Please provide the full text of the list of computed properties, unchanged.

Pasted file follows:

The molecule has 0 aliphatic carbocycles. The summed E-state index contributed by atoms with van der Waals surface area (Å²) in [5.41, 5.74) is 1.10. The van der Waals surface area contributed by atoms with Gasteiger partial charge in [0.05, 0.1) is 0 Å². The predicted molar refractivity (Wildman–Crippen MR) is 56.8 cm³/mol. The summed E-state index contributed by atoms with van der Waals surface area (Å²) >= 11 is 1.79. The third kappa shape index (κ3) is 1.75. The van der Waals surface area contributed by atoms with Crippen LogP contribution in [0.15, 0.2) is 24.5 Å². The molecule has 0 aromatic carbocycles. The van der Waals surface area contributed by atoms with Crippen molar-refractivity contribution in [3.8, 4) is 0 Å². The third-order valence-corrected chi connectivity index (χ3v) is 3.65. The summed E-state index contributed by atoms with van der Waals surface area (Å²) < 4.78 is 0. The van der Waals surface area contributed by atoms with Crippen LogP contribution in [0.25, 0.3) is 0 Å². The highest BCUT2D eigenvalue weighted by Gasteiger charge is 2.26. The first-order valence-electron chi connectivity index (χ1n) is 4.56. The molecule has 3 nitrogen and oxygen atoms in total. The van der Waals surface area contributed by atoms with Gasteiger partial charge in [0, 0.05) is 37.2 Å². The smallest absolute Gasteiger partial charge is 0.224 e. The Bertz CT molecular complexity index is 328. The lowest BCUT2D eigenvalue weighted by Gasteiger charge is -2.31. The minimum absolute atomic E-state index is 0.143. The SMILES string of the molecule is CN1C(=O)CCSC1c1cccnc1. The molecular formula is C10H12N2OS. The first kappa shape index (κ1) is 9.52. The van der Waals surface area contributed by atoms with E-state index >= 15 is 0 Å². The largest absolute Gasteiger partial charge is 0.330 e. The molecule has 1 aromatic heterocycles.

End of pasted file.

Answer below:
The molecule has 0 aliphatic carbocycles. The summed E-state index contributed by atoms with van der Waals surface area (Å²) in [5.41, 5.74) is 1.10. The van der Waals surface area contributed by atoms with Gasteiger partial charge in [0.05, 0.1) is 0 Å². The predicted molar refractivity (Wildman–Crippen MR) is 56.8 cm³/mol. The summed E-state index contributed by atoms with van der Waals surface area (Å²) >= 11 is 1.79. The third kappa shape index (κ3) is 1.75. The van der Waals surface area contributed by atoms with Crippen LogP contribution in [0.15, 0.2) is 24.5 Å². The molecule has 0 aromatic carbocycles. The van der Waals surface area contributed by atoms with Crippen molar-refractivity contribution in [3.8, 4) is 0 Å². The third-order valence-corrected chi connectivity index (χ3v) is 3.65. The summed E-state index contributed by atoms with van der Waals surface area (Å²) < 4.78 is 0. The van der Waals surface area contributed by atoms with Crippen LogP contribution in [0.25, 0.3) is 0 Å². The highest BCUT2D eigenvalue weighted by Gasteiger charge is 2.26. The first-order valence-electron chi connectivity index (χ1n) is 4.56. The molecule has 3 nitrogen and oxygen atoms in total. The van der Waals surface area contributed by atoms with Gasteiger partial charge in [0, 0.05) is 37.2 Å². The smallest absolute Gasteiger partial charge is 0.224 e. The Bertz CT molecular complexity index is 328. The lowest BCUT2D eigenvalue weighted by Gasteiger charge is -2.31. The minimum absolute atomic E-state index is 0.143. The SMILES string of the molecule is CN1C(=O)CCSC1c1cccnc1. The molecular formula is C10H12N2OS. The first kappa shape index (κ1) is 9.52. The van der Waals surface area contributed by atoms with E-state index >= 15 is 0 Å². The largest absolute Gasteiger partial charge is 0.330 e. The molecule has 1 aromatic heterocycles.